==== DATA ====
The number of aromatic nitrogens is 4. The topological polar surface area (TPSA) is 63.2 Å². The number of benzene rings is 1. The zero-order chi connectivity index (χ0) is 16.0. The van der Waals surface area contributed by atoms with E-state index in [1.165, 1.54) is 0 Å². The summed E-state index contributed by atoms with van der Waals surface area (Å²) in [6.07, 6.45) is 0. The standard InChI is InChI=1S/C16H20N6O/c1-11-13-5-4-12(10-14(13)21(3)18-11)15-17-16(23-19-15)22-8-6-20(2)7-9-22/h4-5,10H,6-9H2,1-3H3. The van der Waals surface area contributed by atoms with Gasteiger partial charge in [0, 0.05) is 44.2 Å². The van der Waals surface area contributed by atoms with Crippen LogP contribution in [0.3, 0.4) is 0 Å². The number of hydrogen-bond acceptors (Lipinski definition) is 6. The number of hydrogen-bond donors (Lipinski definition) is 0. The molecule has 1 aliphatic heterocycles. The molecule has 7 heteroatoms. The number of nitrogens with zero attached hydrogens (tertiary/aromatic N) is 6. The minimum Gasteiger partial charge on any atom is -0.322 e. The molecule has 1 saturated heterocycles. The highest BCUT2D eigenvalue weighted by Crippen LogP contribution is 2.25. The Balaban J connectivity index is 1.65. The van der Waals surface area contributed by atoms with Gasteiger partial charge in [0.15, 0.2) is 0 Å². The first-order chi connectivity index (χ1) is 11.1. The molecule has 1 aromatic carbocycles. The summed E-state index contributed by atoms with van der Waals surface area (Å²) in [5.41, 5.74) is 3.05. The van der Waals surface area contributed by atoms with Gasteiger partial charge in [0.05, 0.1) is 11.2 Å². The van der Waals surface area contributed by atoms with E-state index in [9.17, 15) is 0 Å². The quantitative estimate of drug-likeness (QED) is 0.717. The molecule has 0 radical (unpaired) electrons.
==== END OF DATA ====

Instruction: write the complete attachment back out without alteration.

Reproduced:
The number of aromatic nitrogens is 4. The topological polar surface area (TPSA) is 63.2 Å². The number of benzene rings is 1. The zero-order chi connectivity index (χ0) is 16.0. The van der Waals surface area contributed by atoms with E-state index in [1.165, 1.54) is 0 Å². The summed E-state index contributed by atoms with van der Waals surface area (Å²) in [6.07, 6.45) is 0. The standard InChI is InChI=1S/C16H20N6O/c1-11-13-5-4-12(10-14(13)21(3)18-11)15-17-16(23-19-15)22-8-6-20(2)7-9-22/h4-5,10H,6-9H2,1-3H3. The van der Waals surface area contributed by atoms with Gasteiger partial charge in [0, 0.05) is 44.2 Å². The van der Waals surface area contributed by atoms with Crippen LogP contribution in [0.3, 0.4) is 0 Å². The number of hydrogen-bond acceptors (Lipinski definition) is 6. The number of hydrogen-bond donors (Lipinski definition) is 0. The molecule has 1 aliphatic heterocycles. The molecule has 7 heteroatoms. The number of nitrogens with zero attached hydrogens (tertiary/aromatic N) is 6. The minimum Gasteiger partial charge on any atom is -0.322 e. The molecule has 1 saturated heterocycles. The highest BCUT2D eigenvalue weighted by Crippen LogP contribution is 2.25. The Balaban J connectivity index is 1.65. The van der Waals surface area contributed by atoms with Gasteiger partial charge in [0.15, 0.2) is 0 Å². The first-order chi connectivity index (χ1) is 11.1. The molecule has 1 aromatic carbocycles. The summed E-state index contributed by atoms with van der Waals surface area (Å²) in [5.41, 5.74) is 3.05. The van der Waals surface area contributed by atoms with Gasteiger partial charge in [0.05, 0.1) is 11.2 Å². The van der Waals surface area contributed by atoms with E-state index in [9.17, 15) is 0 Å². The quantitative estimate of drug-likeness (QED) is 0.717. The molecule has 0 radical (unpaired) electrons.